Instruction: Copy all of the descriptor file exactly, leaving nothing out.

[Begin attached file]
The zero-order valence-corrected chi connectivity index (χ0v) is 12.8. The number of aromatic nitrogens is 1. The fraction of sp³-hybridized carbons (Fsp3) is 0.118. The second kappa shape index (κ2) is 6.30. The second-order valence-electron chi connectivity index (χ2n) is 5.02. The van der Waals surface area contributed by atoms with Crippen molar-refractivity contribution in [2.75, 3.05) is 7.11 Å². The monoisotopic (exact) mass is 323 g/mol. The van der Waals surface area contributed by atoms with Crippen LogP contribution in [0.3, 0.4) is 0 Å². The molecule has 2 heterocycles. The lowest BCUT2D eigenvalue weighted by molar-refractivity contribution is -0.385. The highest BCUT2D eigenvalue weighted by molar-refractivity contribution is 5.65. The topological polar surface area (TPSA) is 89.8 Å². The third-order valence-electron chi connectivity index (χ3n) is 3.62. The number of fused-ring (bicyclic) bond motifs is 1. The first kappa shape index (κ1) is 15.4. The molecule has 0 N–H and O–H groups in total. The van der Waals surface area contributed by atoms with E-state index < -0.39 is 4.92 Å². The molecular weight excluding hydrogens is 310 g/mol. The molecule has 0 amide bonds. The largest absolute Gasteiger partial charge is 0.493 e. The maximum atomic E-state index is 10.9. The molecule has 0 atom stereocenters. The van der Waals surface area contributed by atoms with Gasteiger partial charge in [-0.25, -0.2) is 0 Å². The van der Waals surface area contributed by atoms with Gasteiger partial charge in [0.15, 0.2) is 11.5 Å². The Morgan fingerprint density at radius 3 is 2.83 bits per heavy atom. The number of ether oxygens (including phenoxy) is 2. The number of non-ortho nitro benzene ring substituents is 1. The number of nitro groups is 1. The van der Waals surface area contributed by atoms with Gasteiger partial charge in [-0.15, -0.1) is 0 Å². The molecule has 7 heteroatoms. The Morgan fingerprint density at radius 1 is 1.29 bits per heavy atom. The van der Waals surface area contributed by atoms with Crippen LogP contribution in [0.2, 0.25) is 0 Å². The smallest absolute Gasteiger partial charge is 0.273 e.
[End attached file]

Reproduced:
The zero-order valence-corrected chi connectivity index (χ0v) is 12.8. The number of aromatic nitrogens is 1. The fraction of sp³-hybridized carbons (Fsp3) is 0.118. The second kappa shape index (κ2) is 6.30. The second-order valence-electron chi connectivity index (χ2n) is 5.02. The van der Waals surface area contributed by atoms with Crippen molar-refractivity contribution in [2.75, 3.05) is 7.11 Å². The monoisotopic (exact) mass is 323 g/mol. The van der Waals surface area contributed by atoms with Crippen LogP contribution in [0.3, 0.4) is 0 Å². The molecule has 2 heterocycles. The lowest BCUT2D eigenvalue weighted by molar-refractivity contribution is -0.385. The highest BCUT2D eigenvalue weighted by molar-refractivity contribution is 5.65. The topological polar surface area (TPSA) is 89.8 Å². The third-order valence-electron chi connectivity index (χ3n) is 3.62. The number of fused-ring (bicyclic) bond motifs is 1. The first kappa shape index (κ1) is 15.4. The molecule has 0 N–H and O–H groups in total. The van der Waals surface area contributed by atoms with E-state index < -0.39 is 4.92 Å². The molecular weight excluding hydrogens is 310 g/mol. The molecule has 0 amide bonds. The largest absolute Gasteiger partial charge is 0.493 e. The maximum atomic E-state index is 10.9. The molecule has 0 atom stereocenters. The van der Waals surface area contributed by atoms with Gasteiger partial charge in [-0.25, -0.2) is 0 Å². The van der Waals surface area contributed by atoms with Gasteiger partial charge in [0.15, 0.2) is 11.5 Å². The Morgan fingerprint density at radius 3 is 2.83 bits per heavy atom. The number of ether oxygens (including phenoxy) is 2. The number of non-ortho nitro benzene ring substituents is 1. The number of nitro groups is 1. The van der Waals surface area contributed by atoms with Gasteiger partial charge in [-0.15, -0.1) is 0 Å². The molecule has 7 heteroatoms. The Morgan fingerprint density at radius 1 is 1.29 bits per heavy atom. The van der Waals surface area contributed by atoms with Crippen LogP contribution in [0.2, 0.25) is 0 Å². The smallest absolute Gasteiger partial charge is 0.273 e.